In One Glittering Wing, I like the way Joan incorporates the collection’s title into her poem, “Death.” I can relate to the poems, “Walls,” “Tammy,” and “Shivah” as a result of my personal experiences. My favorite is “Dancing with Emily Dickenson,” which inspired me to write a poem about dancing with Billy Collins. Other poems touch on nature, human relations, and additional subjects sure to resonate with many readers. I recommend this book to anyone who enjoys the poetry of life.

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By the way, for those of you who use the National Library Service for the Blind and Print Disabled, The Red Dress is available for download from their site here. No matter how you read it, please be sure to review it wherever you can. That goes for all my books. Thank you for stopping by. Stay safe, happy, and healthy.

New! The Red Dress

Copyright July 2019 by DLD Books

Image contains: young, dark-haired woman in red dress holding flowers

When Eve went to her high school senior prom, she wore a red dress that her mother had made for her. That night, after dancing with the boy of her dreams, she caught him in the act with her best friend. Months later, Eve, a freshman in college, is bullied into giving the dress to her roommate. After her mother finds out, their relationship is never the same again.

Twenty-five years later, Eve, a bestselling author, is happily married with three children. Although her mother suffers from dementia, she still remembers, and Eve still harbors the guilt for giving the dress away. When she receives a Facebook friend request from her old college roommate and an invitation to her twenty-five-year high school class reunion, then meets her former best friend by chance, she must confront the past in order to face the future.

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About Joan Myles #Sharing Sunday

Thanks to fellow blogger Joan Myles for coming up with a neat idea. If people who follow her blog share her bio on their blogs, she’ll share theirs on her blog. So, I’m following suit. If you share my bio, I’ll share yours.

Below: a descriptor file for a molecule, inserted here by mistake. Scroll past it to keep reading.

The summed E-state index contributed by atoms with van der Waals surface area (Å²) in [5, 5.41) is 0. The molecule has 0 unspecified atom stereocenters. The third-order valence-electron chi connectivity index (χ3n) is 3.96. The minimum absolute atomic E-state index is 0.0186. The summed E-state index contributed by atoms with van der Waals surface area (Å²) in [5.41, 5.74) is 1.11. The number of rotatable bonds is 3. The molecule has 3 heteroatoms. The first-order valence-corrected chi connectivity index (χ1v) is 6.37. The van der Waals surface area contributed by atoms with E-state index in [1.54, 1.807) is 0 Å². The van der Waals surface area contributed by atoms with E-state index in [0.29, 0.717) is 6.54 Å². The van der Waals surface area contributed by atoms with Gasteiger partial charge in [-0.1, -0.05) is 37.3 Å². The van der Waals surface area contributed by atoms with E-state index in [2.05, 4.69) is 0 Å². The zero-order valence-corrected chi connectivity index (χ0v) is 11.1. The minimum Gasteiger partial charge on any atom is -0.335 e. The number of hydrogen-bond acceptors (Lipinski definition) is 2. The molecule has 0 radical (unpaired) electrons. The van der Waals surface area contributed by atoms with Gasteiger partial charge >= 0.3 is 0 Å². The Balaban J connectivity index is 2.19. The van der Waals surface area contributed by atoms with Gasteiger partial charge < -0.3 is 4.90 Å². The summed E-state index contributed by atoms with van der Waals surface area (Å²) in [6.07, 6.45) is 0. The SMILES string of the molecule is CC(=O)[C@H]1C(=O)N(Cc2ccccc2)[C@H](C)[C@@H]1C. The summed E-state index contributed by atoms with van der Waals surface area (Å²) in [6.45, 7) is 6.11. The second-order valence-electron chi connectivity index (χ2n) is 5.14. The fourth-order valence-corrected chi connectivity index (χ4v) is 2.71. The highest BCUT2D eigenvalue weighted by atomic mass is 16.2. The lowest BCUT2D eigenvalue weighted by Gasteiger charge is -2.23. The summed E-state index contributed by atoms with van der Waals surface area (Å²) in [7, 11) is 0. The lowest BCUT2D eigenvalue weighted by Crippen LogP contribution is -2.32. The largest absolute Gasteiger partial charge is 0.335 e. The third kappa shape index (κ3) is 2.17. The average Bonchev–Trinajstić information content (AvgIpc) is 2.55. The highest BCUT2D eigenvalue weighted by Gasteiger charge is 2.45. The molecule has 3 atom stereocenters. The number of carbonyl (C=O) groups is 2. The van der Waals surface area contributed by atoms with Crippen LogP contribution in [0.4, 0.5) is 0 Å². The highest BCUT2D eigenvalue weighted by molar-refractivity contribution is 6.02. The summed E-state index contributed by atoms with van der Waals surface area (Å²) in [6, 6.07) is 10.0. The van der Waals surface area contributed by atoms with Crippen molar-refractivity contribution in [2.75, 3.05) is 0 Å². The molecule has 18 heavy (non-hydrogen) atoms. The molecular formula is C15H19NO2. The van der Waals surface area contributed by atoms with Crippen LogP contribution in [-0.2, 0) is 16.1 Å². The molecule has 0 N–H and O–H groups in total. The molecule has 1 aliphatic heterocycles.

Sharing my bio is easy. Click here, or find the link at the top that says, “About Me.” Then, you can simply include a link to this page by using one of the sharing options below the bio or copying the URL from your browser’s address bar. You can also share my bio on social media by using one of those sharing options. So, let’s all share each other’s bios and learn more about one another.

As for Joan Myles, she’s the author of two poetry books and the mother of four children. You’ll find my review of her first collection, One with Willows, here. I plan to read and review her book that just came out, One Glittering Wing. I hope that after reading her bio, you’ll check out the rest of her blog and buy her books. Happy reading!

 

Via About Joan Myles

 

By the way, for those of you who use the National Library Services for the Blind and Print Disabled, The Red Dress is available for download from their site here. No matter how you read it, please be sure to review it wherever you can. That goes for all my books. Thank you for stopping by. Stay safe, happy, and healthy.

New! The Red Dress

Copyright July 2019 by DLD Books

Front cover contains: young, dark-haired woman in red dress holding flowers

When Eve went to her high school senior prom, she wore a red dress that her mother had made for her. That night, after dancing with the boy of her dreams, she caught him in the act with her best friend. Months later, Eve, a freshman in college, is bullied into giving the dress to her roommate. After her mother finds out, their relationship is never the same again.

Twenty-five years later, Eve, a bestselling author, is happily married with three children. Although her mother suffers from dementia, she still remembers, and Eve still harbors the guilt for giving the dress away. When she receives a Facebook friend request from her old college roommate and an invitation to her twenty-five-year high school class reunion, then meets her former best friend by chance, she must confront the past in order to face the future.

***

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My Amazon Author Page

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Thursday Book Feature: One with Willows

Image contains: Abbie, smiling.

One with Willows

By Joan Myles

Copyright 2019.

 

The poems in this little volume reflect on spirituality, nature, and other topics. Some have reference to certain aspects of Jewish culture, and notes with more information are included. An introduction explains how poetry sustained the author after her vision loss.

I met Joan a year or so ago when she joined Behind Our Eyes, an organization of writers with disabilities, of which I’m now president. Despite being totally blind, her poems display such vivid imagery. Each piece’s title gives you a basic idea of what it’s about. My favorite, “Tire Swing,” transported me back to a time when my father rigged a similar contraption in our front yard when I was growing up. Also, I found her glimpses into Jewish culture fascinating. Even if you’re not Jewish, these works should resonate with you, and this book is definitely not a long read.

 

My Books

 

My Ideal Partner: How I Met, Married, and Cared for the Man I Loved Despite Debilitating Odds

That’s Life: New and Selected Poems

How to Build a better Mousetrap: Recollections and Reflections of a Family Caregiver

We Shall Overcome